Ralph J. Portier is Professor of Environmental Studies at Louisiana State University in Baton Rouge, Louisiana. He directs a graduate research laboratory focusing on field development and validation of bioremediation approaches. He is on the editorial advisory board for Remediation.
Low intervention soil remediation approaches
Article first published online: 3 AUG 2006
Copyright © 1995 Wiley Periodicals, Inc., A Wiley Company
Volume 5, Issue 2, pages 57–75, Spring 1995
How to Cite
Portier, R. J., Barton, K. K. and Koury, J. (1995), Low intervention soil remediation approaches. Remediation, 5: 57–75. doi: 10.1002/rem.3440050208
- Issue published online: 3 AUG 2006
- Article first published online: 3 AUG 2006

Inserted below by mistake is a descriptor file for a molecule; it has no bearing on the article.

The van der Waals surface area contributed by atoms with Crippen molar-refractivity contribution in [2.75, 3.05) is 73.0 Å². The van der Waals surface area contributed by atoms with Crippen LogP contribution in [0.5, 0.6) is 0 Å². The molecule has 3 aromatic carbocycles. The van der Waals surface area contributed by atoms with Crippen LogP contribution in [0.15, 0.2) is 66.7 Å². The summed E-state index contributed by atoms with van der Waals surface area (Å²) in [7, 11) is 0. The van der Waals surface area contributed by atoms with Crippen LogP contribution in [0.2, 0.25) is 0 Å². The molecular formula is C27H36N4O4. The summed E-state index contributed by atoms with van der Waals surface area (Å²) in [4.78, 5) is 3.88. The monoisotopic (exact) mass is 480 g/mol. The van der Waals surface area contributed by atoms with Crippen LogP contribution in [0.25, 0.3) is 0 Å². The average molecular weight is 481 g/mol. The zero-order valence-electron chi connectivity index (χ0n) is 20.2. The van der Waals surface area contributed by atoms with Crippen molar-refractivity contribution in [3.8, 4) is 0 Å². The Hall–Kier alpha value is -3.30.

Traditional bioremediation approaches have been used to treat petroleum source contamination in readily accessible soils and sludges. Contamination under existing structures is a greater challenge. Options to deal with this problem have usually been in the extreme (i.e., to dismantle the facility and excavate to an acceptable regulated residual, or to pump and treat for an inordinately long period of time). The excavated material must be further remediated and cleanfill must be added to close the excavation. If site assessments were too conservative or incomplete, new contamination adulterating fill soils may result in additional excavation at some later date. Innovative, cost-efficient technologies must be developed to remove preexisting wastes under structures and to reduce future remediation episodes. An innovative soil bioremediation treatment method was developed and evaluated in petroleum hydrocarbon contaminated (PHC) soils at compressor stations of a natural gas pipeline running through Louisiana. The in-situ protocol was developed for remediating significant acreage subjected to contamination by petroleum-based lubricants and other PHC products resulting from a chronic leakage of lubricating oil used to maintain the pipeline itself. Initial total petroleum hydrocarbon (TPH) measurements revealed values of up to 12,000 mg/kg soil dry weight. The aim of the remediation project was to reduce TPH concentration in the contaminated soils to a level of <200 mg/kg soil dry weight, a level negotiated to be acceptable to state and federal regulators. After monitoring the system for 122 days, all sites showed greater than 99-percent reduction in TPH concentration.